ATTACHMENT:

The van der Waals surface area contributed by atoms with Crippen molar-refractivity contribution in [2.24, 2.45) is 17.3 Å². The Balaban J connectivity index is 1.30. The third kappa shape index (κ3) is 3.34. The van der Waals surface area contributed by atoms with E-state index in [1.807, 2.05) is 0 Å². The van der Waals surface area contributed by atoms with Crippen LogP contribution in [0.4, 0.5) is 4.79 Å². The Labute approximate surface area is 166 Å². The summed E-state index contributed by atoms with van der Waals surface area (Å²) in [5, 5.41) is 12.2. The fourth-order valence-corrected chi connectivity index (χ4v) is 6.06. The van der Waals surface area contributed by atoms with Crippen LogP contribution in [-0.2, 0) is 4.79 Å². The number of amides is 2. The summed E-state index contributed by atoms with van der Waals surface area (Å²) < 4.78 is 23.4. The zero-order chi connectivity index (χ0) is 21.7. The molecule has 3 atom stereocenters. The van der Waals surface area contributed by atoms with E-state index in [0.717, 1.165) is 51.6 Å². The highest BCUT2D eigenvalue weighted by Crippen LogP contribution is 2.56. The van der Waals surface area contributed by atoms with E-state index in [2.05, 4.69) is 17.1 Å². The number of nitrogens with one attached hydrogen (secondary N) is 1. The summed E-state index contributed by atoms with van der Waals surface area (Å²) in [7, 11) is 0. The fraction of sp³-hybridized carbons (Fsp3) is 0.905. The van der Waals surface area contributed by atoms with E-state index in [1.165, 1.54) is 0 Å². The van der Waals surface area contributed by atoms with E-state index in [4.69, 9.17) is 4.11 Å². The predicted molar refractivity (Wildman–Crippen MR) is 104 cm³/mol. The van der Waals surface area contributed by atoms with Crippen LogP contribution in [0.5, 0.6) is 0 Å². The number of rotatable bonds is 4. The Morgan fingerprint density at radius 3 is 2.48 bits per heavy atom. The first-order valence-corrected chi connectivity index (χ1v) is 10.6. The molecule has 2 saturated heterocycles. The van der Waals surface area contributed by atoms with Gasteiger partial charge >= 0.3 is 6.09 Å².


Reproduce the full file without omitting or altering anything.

The van der Waals surface area contributed by atoms with Crippen molar-refractivity contribution in [2.24, 2.45) is 17.3 Å². The Balaban J connectivity index is 1.30. The third kappa shape index (κ3) is 3.34. The van der Waals surface area contributed by atoms with E-state index in [1.807, 2.05) is 0 Å². The van der Waals surface area contributed by atoms with Crippen LogP contribution in [0.4, 0.5) is 4.79 Å². The Labute approximate surface area is 166 Å². The summed E-state index contributed by atoms with van der Waals surface area (Å²) in [5, 5.41) is 12.2. The fourth-order valence-corrected chi connectivity index (χ4v) is 6.06. The van der Waals surface area contributed by atoms with Crippen LogP contribution in [-0.2, 0) is 4.79 Å². The number of amides is 2. The summed E-state index contributed by atoms with van der Waals surface area (Å²) < 4.78 is 23.4. The zero-order chi connectivity index (χ0) is 21.7. The molecule has 3 atom stereocenters. The van der Waals surface area contributed by atoms with E-state index in [0.717, 1.165) is 51.6 Å². The highest BCUT2D eigenvalue weighted by Crippen LogP contribution is 2.56. The van der Waals surface area contributed by atoms with E-state index in [2.05, 4.69) is 17.1 Å². The number of nitrogens with one attached hydrogen (secondary N) is 1. The summed E-state index contributed by atoms with van der Waals surface area (Å²) in [7, 11) is 0. The fraction of sp³-hybridized carbons (Fsp3) is 0.905. The van der Waals surface area contributed by atoms with E-state index in [1.165, 1.54) is 0 Å². The van der Waals surface area contributed by atoms with E-state index in [4.69, 9.17) is 4.11 Å². The predicted molar refractivity (Wildman–Crippen MR) is 104 cm³/mol. The van der Waals surface area contributed by atoms with Crippen LogP contribution in [0.5, 0.6) is 0 Å². The number of rotatable bonds is 4. The Morgan fingerprint density at radius 3 is 2.48 bits per heavy atom. The first-order valence-corrected chi connectivity index (χ1v) is 10.6. The molecule has 2 saturated heterocycles. The van der Waals surface area contributed by atoms with Gasteiger partial charge >= 0.3 is 6.09 Å².